Volvo Cars was one of the first manufacturers to use the Varjo XR-1 to test-drive virtual car designs on the road. By adding virtual elements to the interior of the car, Varjo says designers are able to perform design studies before a car is built. Volvo engineers have also used the XR-1 to test drive real cars with the driver wearing the headset. 

“With Varjo XR-1, we can start evaluating designs and technologies while they are literally still on the drawing board,” says Henrik Green, chief technology officer at Volvo Cars. “Instead of the usual static way of evaluating new products and ideas, we can test concepts on the road immediately. This approach offers considerable potential cost savings by clearing bottlenecks much earlier in the design and development process.”

The HTC Vive Pro virtual reality headset seems to be gaining the most traction as an engineering and collaboration tool. Dassault Systèmes is working with HTC to use the headsets as a cost-effective replacement for CAVE room-size viewing rooms. PTC Vuforia software is used for manufacturing floor training. But at the engineer’s desktop, the use of VR is still mostly limited to preparing VR versions of models.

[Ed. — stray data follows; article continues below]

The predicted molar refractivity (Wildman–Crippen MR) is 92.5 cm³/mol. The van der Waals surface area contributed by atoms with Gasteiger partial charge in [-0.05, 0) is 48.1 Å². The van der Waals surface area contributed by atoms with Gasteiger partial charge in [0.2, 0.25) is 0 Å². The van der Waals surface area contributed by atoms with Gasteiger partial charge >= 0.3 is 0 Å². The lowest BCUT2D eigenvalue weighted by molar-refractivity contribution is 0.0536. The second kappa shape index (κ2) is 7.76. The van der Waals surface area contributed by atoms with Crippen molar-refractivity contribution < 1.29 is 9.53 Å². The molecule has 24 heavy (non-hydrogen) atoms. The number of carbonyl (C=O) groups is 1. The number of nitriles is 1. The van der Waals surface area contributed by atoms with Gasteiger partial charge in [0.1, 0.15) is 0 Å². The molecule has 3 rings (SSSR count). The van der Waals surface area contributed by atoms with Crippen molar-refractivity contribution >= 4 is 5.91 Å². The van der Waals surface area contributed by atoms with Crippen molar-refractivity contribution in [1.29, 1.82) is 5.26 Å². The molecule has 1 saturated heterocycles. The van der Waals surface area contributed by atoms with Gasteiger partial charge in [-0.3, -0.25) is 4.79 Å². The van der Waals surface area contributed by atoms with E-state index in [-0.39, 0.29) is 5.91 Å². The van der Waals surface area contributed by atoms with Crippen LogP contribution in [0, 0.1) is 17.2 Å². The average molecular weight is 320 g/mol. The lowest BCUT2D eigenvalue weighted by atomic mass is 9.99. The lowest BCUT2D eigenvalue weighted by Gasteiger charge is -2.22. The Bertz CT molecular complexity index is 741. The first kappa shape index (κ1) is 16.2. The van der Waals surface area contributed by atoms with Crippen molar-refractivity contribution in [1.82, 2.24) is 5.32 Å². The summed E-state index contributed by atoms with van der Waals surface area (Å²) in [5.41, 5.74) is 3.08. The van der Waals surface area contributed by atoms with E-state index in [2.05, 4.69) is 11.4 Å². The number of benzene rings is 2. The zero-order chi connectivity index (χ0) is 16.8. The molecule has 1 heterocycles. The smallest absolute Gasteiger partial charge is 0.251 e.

For more on the use of virtual reality in engineering, click here. 

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About the Author

Randall  Newton's avatar
Randall Newton

Randall S. Newton is principal analyst at Consilia Vektor, covering engineering technology. He has been part of the computer graphics industry in a variety of roles since 1985.